This heavy English rock group, which appeared Saturday to a capacity audience at the Agrodome, works on the principle of sensory overload – extreme volume, a screaming vocalist, brilliant musicianship, a harsh sound that goes directly to the nerve ends, and involvement with the audience.

Led Zeppelin exists on the genius of lead guitarist Jimmy Page, whose baby face belles his musical message, that of jarring and unnerving the listeners with a fortissimo yowl that never lets up, never allows time for recovery.

Only in a haunting, beautiful solo did Page show any compassion, any feeling for lyricism. Page is a street corner philosopher who uses a loudhailer to speak to a little old lady asking for directions. One of his songs is titled Communication Breakdown. He obviously believes that to reach people’s hearts he has to slice through the layer of fat that holds emotions immobile.

Rock groups have to move, musically and philosophically. Being static leads to stagnancy, as was evident in the force-running performance of Vanilla Fudge only last year very much ahead of Led Zeppelin.

Page is moving fast. He has brought his group to the top with various means. He elicits from his guitar a big sound that I’ve never heard live before from any other guitarist. He employs a violin now, he fiddles around with amplifiers, and the result is so novel, so powerful, so dynamic that he holds his audience in awe.

He is aided by vocalist Robert Plant, an Englishman, whose voice sounds like the male counterpart of blues screamer Janis Joplin.

Plant and Page frequently engage in a musical duologue occasionally funny but most of the time more like a scream for help. Voice and guitar try to speak to one another but achieve only aping effects.

Drummer John Bonham does the obligatory solo with a difference. He has the clarity, the inventiveness and the technical skill of the late Cream’s Ginger Baker. A virtuoso, both brash and sensitive.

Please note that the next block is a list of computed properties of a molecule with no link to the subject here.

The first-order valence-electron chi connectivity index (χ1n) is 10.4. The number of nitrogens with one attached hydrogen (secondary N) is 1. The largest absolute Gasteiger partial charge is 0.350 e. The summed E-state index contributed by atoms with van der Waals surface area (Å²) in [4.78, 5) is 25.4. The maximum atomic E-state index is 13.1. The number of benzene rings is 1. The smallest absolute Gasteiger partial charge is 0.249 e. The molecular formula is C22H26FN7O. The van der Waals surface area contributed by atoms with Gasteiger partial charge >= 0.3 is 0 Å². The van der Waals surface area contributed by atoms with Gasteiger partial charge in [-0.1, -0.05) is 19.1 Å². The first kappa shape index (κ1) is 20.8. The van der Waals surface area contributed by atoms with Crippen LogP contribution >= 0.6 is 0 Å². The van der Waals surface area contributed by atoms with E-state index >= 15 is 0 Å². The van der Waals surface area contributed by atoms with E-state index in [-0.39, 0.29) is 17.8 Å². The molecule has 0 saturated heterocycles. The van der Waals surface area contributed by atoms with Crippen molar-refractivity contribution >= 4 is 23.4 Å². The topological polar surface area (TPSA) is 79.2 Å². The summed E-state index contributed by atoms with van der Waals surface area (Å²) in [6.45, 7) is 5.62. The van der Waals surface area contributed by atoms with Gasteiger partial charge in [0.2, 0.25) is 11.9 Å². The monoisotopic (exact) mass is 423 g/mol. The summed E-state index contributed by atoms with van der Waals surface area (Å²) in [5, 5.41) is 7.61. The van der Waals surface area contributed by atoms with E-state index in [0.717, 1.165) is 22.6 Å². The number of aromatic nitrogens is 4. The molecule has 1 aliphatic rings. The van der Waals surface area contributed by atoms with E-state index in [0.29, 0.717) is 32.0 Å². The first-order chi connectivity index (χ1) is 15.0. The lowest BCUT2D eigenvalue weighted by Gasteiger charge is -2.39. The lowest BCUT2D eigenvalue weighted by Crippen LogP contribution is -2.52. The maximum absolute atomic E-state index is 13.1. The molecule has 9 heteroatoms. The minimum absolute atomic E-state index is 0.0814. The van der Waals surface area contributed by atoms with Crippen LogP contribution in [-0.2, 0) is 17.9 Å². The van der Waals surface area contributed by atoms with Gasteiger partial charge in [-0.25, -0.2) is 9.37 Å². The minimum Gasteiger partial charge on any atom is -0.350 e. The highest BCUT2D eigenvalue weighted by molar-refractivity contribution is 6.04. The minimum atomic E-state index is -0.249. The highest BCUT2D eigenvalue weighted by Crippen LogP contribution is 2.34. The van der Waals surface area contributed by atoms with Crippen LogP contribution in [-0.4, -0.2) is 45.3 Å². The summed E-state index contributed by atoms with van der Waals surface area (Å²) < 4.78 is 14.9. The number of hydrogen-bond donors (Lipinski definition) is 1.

Bass guitarist John Paul Jones stays largely in the background, but his modesty is also his virtue. He is in perfect accord with Page and together they provide the vibrant glissandi and cadences that make Led Zeppelin’s sound unique.

In rock parlance, Led Zeppelin is a very together group. It is made up of four individual musical artists attuned to each other’s whims, capable of ensemble performance as well as separate forays into the jungle of lonely escapades.

How perfectly Led Zeppelin has assessed the hang-ups of their listeners is evident when Plant screams, “Do you feel all right?”

And seething mob below the platform screams back: “Yes!” (J. Hesse / Vancouver Sun / July 1969)

Setlists: 

setlist includes: Train Kept a Rollin', I Can't Quit You Baby, Dazed and Confused, You Shook Me, How Many More Times, Communication Breakdown

Comments

Namerob smith's picture

My first show, I was 15 yrs.old, young drummer with both my heroes on the same bill. I shook hands with Tim Bogert that night, and when Jimmy Page broke a string, he went to the stage left sat down on a chair and changed his own string and thats where I shook his hand too. That was one of the greatest nights of my life. Both drum solos were fantastic and the Fudge was just raw power. DeYong sound had a mountain of sound on each side of the stage. I had never heard drums thru a big system before and it blew my mind...............

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Comments

My first show, I was 15 by Namerob smith (not verified)